Breach Suspended Sentence – Suspended Sentence Not Restored
Our client was charged with contravening a suspended sentence by further offending. He faced the County Court in 2011 on a plea of guilty to charges of aggravated burglary, intentionally causing injury, assault, driving disqualified and drink driving. A sentence of 29 months imprisonment was imposed. The court ordered that our client serve 7 months of that term and that the remaining 22 months be suspended.
Following his release from custody, our client committed three further driving offences within the operational period of the suspended sentence. Specifically, the charges were again driving disqualified and drink driving. Once the new driving matters were finalised in the Magistrates’ Court, breach proceedings were listed in the County Court. Our client faced the prospect of having to serve the full 22 months, plus an additional sentence on the breach charge. The only way to avoid the restoration of a suspended gaol term on a breach hearing is to persuade the court that exceptional circumstances apply.
We represented the client at the Melbourne County Court.
Following lengthy submissions and discussions in this case, the Court was convinced that exceptional circumstances did exist and the suspended sentence was not restored. In regards to the breach charge, our client received a further suspended gaol term of 2 months.
To meet the test for exceptional circumstances, the sentencing Court must be convinced that there are matters which have arisen after the suspended sentence was imposed, which are so unusual as to fall outside the normal consequences or behaviours that could be anticipated. The meaning of the term ‘exceptional circumstances’ has been explored in various cases in the Higher Courts. It has been found that it need not be a one-off event or happening, but that multiple factors can combine to create exceptional circumstances. We relied upon a combination of factors in this case.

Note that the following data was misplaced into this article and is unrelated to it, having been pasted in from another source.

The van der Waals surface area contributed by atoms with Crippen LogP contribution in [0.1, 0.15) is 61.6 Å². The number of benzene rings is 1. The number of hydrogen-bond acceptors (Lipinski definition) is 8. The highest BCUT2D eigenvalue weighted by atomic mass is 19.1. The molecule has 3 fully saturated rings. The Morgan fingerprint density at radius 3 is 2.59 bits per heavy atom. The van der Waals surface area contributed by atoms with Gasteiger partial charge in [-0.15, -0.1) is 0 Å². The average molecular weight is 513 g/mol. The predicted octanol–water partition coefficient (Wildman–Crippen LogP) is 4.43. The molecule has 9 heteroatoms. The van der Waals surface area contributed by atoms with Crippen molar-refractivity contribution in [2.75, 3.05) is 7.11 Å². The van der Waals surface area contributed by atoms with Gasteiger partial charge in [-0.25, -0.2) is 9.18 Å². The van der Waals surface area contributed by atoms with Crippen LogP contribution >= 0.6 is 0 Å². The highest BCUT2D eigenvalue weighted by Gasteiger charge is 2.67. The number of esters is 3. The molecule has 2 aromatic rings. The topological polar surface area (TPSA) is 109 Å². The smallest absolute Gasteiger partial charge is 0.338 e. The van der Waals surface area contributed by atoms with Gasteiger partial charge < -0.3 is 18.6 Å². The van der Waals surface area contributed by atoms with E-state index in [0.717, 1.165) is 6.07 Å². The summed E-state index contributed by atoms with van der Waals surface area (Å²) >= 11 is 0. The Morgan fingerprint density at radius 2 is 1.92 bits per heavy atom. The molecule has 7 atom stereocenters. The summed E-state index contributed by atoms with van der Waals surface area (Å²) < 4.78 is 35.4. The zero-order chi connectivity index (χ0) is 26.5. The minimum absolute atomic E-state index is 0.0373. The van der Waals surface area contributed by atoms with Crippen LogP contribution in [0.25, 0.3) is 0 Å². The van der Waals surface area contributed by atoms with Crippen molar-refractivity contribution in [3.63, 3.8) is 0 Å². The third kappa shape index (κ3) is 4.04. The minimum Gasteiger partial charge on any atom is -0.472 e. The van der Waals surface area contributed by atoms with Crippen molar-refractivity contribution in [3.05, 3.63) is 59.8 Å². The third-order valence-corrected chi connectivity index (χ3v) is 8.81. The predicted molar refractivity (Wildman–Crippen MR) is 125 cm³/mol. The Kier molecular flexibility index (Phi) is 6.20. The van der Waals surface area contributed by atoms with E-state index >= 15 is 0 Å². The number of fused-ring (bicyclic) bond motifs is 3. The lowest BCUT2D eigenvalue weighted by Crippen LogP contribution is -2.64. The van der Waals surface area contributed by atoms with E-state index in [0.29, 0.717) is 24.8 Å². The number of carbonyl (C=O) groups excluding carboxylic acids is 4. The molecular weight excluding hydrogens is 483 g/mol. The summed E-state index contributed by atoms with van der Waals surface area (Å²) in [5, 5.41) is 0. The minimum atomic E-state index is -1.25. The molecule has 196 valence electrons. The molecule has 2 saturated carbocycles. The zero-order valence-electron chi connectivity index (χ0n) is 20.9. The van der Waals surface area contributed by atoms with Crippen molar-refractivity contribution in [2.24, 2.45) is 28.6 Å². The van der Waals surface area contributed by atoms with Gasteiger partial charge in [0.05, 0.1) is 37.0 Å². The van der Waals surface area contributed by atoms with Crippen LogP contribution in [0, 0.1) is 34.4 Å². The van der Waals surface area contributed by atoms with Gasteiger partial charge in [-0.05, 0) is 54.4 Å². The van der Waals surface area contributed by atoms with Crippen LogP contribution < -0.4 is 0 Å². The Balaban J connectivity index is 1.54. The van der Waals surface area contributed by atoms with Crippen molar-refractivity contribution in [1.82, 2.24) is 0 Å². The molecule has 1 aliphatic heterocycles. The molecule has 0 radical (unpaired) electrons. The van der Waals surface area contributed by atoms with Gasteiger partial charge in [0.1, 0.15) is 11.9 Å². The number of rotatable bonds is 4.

Our key submission centred on the fact that our client had disclosed that he had been abused as a child. This disclosure came after the suspended sentence and we were able to point to the fact that our client was now receiving counselling for this matter for the first time in his life. Our client provided a compelling explanation to the court about the way in which this psychological trauma is manifesting in his daily life. In support of this, we obtained a psychological assessment and report and sought supporting documentation from his treating psychologist. Personal references and other documents were also tendered at court. Other factors relied upon in combination with the childhood abuse included:
- Compliance with the Credit bail program and positive rehabilitative efforts;
- The imposition of a Community Corrections order for the new offending and his compliance with same;
- An otherwise lengthy offence free period since the suspended sentence was imposed; and
- The difference in nature between the most significant offences dealt with in 2011 and the new offences.
At the conclusion of the matter, the Judge was convinced that exceptional circumstances did in fact apply. Our client was able to return home to be with his family and support networks and to continue his personal efforts at rehabilitation in the community.
DISCLAIMER: This is a real case study of an actual case from our files. Details pertaining to the client have been changed to protect their privacy. The sentence imposed and the charge have not been altered. These case studies are published to demonstrate real outcomes and give an indication of possible tariffs in Court. We do not guarantee a similar case on these charges will get the same result. Please note that we post results at our discretion, therefore while many case studies are average results, others are notable for their exceptional outcomes. PUBLISHED 25/02/2013